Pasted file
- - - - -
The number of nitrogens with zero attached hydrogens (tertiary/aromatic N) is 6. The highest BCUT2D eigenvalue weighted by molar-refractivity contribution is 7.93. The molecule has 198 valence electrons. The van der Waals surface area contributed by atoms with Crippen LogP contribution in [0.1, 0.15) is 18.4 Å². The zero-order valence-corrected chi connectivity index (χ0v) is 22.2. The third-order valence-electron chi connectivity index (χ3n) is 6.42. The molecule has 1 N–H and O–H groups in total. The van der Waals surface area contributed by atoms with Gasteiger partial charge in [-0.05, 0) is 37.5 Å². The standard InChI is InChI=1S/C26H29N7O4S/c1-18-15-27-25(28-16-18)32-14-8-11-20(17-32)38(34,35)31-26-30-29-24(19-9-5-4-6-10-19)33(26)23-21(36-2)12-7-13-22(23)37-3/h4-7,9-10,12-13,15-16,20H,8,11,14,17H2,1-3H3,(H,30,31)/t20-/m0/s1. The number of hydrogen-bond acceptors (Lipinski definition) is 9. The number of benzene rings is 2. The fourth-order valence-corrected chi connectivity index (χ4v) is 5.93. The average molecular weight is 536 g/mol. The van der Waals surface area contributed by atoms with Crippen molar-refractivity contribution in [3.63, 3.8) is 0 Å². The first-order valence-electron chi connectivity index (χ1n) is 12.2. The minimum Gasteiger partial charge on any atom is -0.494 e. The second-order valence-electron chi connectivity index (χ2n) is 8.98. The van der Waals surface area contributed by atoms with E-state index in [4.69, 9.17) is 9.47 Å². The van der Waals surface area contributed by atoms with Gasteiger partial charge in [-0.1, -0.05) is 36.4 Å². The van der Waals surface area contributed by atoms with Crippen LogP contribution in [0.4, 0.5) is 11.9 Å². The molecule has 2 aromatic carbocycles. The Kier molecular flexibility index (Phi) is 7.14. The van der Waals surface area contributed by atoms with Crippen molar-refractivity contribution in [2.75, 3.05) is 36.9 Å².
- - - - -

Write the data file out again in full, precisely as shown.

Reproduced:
The number of nitrogens with zero attached hydrogens (tertiary/aromatic N) is 6. The highest BCUT2D eigenvalue weighted by molar-refractivity contribution is 7.93. The molecule has 198 valence electrons. The van der Waals surface area contributed by atoms with Crippen LogP contribution in [0.1, 0.15) is 18.4 Å². The zero-order valence-corrected chi connectivity index (χ0v) is 22.2. The third-order valence-electron chi connectivity index (χ3n) is 6.42. The molecule has 1 N–H and O–H groups in total. The van der Waals surface area contributed by atoms with Gasteiger partial charge in [-0.05, 0) is 37.5 Å². The standard InChI is InChI=1S/C26H29N7O4S/c1-18-15-27-25(28-16-18)32-14-8-11-20(17-32)38(34,35)31-26-30-29-24(19-9-5-4-6-10-19)33(26)23-21(36-2)12-7-13-22(23)37-3/h4-7,9-10,12-13,15-16,20H,8,11,14,17H2,1-3H3,(H,30,31)/t20-/m0/s1. The number of hydrogen-bond acceptors (Lipinski definition) is 9. The number of benzene rings is 2. The fourth-order valence-corrected chi connectivity index (χ4v) is 5.93. The average molecular weight is 536 g/mol. The van der Waals surface area contributed by atoms with Crippen molar-refractivity contribution in [3.63, 3.8) is 0 Å². The first-order valence-electron chi connectivity index (χ1n) is 12.2. The minimum Gasteiger partial charge on any atom is -0.494 e. The second-order valence-electron chi connectivity index (χ2n) is 8.98. The van der Waals surface area contributed by atoms with E-state index in [4.69, 9.17) is 9.47 Å². The van der Waals surface area contributed by atoms with Gasteiger partial charge in [-0.1, -0.05) is 36.4 Å². The van der Waals surface area contributed by atoms with Crippen LogP contribution in [0.4, 0.5) is 11.9 Å². The molecule has 2 aromatic carbocycles. The Kier molecular flexibility index (Phi) is 7.14. The van der Waals surface area contributed by atoms with Crippen molar-refractivity contribution in [2.75, 3.05) is 36.9 Å².